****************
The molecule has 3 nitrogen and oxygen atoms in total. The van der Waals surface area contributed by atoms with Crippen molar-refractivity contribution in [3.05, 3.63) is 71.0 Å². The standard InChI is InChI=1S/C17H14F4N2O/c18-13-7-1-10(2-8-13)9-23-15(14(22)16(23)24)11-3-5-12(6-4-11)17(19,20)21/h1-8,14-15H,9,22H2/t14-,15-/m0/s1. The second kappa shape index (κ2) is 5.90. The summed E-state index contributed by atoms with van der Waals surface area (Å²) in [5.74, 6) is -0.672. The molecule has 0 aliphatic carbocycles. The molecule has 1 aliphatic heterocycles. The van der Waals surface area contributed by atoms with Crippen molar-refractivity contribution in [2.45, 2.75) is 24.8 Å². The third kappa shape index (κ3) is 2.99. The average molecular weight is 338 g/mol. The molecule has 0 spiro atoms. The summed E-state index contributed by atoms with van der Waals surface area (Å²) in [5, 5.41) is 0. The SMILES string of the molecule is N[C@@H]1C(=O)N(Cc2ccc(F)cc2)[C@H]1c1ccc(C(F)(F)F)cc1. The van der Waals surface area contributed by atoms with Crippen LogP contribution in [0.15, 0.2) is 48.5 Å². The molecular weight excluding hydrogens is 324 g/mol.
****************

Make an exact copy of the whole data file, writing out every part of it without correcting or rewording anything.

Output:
The molecule has 3 nitrogen and oxygen atoms in total. The van der Waals surface area contributed by atoms with Crippen molar-refractivity contribution in [3.05, 3.63) is 71.0 Å². The standard InChI is InChI=1S/C17H14F4N2O/c18-13-7-1-10(2-8-13)9-23-15(14(22)16(23)24)11-3-5-12(6-4-11)17(19,20)21/h1-8,14-15H,9,22H2/t14-,15-/m0/s1. The second kappa shape index (κ2) is 5.90. The summed E-state index contributed by atoms with van der Waals surface area (Å²) in [5.74, 6) is -0.672. The molecule has 0 aliphatic carbocycles. The molecule has 1 aliphatic heterocycles. The van der Waals surface area contributed by atoms with Crippen molar-refractivity contribution in [2.45, 2.75) is 24.8 Å². The third kappa shape index (κ3) is 2.99. The average molecular weight is 338 g/mol. The molecule has 0 spiro atoms. The summed E-state index contributed by atoms with van der Waals surface area (Å²) in [5, 5.41) is 0. The SMILES string of the molecule is N[C@@H]1C(=O)N(Cc2ccc(F)cc2)[C@H]1c1ccc(C(F)(F)F)cc1. The van der Waals surface area contributed by atoms with Crippen LogP contribution in [0.15, 0.2) is 48.5 Å². The molecular weight excluding hydrogens is 324 g/mol.